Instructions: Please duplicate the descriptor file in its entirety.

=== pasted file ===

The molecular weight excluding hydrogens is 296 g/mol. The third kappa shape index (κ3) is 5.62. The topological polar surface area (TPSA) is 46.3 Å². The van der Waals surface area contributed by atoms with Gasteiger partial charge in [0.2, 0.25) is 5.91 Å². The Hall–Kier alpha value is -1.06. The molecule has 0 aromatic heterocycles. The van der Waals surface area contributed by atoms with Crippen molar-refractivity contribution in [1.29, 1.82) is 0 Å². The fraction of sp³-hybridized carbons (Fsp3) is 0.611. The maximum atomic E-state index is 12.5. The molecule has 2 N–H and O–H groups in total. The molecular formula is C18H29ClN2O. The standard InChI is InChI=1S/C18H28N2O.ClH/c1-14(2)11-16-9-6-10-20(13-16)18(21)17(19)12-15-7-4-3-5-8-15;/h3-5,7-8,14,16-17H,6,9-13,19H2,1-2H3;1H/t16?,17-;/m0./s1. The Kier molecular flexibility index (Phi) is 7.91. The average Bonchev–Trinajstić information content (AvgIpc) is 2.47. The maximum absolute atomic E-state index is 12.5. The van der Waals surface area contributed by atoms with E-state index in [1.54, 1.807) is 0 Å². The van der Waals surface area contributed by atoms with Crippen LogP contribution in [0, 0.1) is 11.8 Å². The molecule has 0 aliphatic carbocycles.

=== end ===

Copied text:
The molecular weight excluding hydrogens is 296 g/mol. The third kappa shape index (κ3) is 5.62. The topological polar surface area (TPSA) is 46.3 Å². The van der Waals surface area contributed by atoms with Gasteiger partial charge in [0.2, 0.25) is 5.91 Å². The Hall–Kier alpha value is -1.06. The molecule has 0 aromatic heterocycles. The van der Waals surface area contributed by atoms with Crippen molar-refractivity contribution in [1.29, 1.82) is 0 Å². The fraction of sp³-hybridized carbons (Fsp3) is 0.611. The maximum atomic E-state index is 12.5. The molecule has 2 N–H and O–H groups in total. The molecular formula is C18H29ClN2O. The standard InChI is InChI=1S/C18H28N2O.ClH/c1-14(2)11-16-9-6-10-20(13-16)18(21)17(19)12-15-7-4-3-5-8-15;/h3-5,7-8,14,16-17H,6,9-13,19H2,1-2H3;1H/t16?,17-;/m0./s1. The Kier molecular flexibility index (Phi) is 7.91. The average Bonchev–Trinajstić information content (AvgIpc) is 2.47. The maximum absolute atomic E-state index is 12.5. The van der Waals surface area contributed by atoms with E-state index in [1.54, 1.807) is 0 Å². The van der Waals surface area contributed by atoms with Crippen LogP contribution in [0, 0.1) is 11.8 Å². The molecule has 0 aliphatic carbocycles.